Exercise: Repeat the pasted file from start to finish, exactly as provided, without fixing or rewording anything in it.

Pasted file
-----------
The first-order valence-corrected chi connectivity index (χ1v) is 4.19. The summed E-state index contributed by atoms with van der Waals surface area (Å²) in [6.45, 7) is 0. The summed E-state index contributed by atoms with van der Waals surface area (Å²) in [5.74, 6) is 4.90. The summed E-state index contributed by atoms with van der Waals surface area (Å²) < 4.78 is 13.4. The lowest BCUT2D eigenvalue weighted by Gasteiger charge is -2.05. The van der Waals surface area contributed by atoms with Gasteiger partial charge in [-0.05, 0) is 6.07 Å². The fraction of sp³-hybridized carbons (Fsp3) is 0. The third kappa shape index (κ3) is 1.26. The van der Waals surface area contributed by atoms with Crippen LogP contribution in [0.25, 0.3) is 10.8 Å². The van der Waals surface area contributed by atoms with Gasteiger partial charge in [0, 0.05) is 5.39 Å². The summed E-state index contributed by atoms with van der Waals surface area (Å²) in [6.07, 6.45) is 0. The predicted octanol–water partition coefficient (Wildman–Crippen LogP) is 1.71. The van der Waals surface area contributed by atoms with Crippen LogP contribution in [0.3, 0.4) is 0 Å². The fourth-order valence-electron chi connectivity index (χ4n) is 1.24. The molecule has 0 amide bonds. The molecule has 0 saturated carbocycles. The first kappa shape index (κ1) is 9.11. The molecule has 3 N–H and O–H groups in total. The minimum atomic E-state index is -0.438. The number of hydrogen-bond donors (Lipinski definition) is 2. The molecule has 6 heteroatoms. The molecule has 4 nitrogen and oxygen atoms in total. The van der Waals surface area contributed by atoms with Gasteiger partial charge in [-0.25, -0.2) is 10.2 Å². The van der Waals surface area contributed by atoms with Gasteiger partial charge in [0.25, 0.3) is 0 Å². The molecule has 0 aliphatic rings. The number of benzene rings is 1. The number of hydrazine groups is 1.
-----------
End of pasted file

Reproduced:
The first-order valence-corrected chi connectivity index (χ1v) is 4.19. The summed E-state index contributed by atoms with van der Waals surface area (Å²) in [6.45, 7) is 0. The summed E-state index contributed by atoms with van der Waals surface area (Å²) in [5.74, 6) is 4.90. The summed E-state index contributed by atoms with van der Waals surface area (Å²) < 4.78 is 13.4. The lowest BCUT2D eigenvalue weighted by Gasteiger charge is -2.05. The van der Waals surface area contributed by atoms with Gasteiger partial charge in [-0.05, 0) is 6.07 Å². The fraction of sp³-hybridized carbons (Fsp3) is 0. The third kappa shape index (κ3) is 1.26. The van der Waals surface area contributed by atoms with Crippen LogP contribution in [0.25, 0.3) is 10.8 Å². The van der Waals surface area contributed by atoms with Gasteiger partial charge in [0, 0.05) is 5.39 Å². The summed E-state index contributed by atoms with van der Waals surface area (Å²) in [6.07, 6.45) is 0. The predicted octanol–water partition coefficient (Wildman–Crippen LogP) is 1.71. The van der Waals surface area contributed by atoms with Crippen LogP contribution in [0.3, 0.4) is 0 Å². The fourth-order valence-electron chi connectivity index (χ4n) is 1.24. The molecule has 0 amide bonds. The molecule has 0 saturated carbocycles. The first kappa shape index (κ1) is 9.11. The molecule has 3 N–H and O–H groups in total. The minimum atomic E-state index is -0.438. The number of hydrogen-bond donors (Lipinski definition) is 2. The molecule has 6 heteroatoms. The molecule has 4 nitrogen and oxygen atoms in total. The van der Waals surface area contributed by atoms with Gasteiger partial charge in [-0.25, -0.2) is 10.2 Å². The van der Waals surface area contributed by atoms with Gasteiger partial charge in [0.25, 0.3) is 0 Å². The molecule has 0 aliphatic rings. The number of benzene rings is 1. The number of hydrazine groups is 1.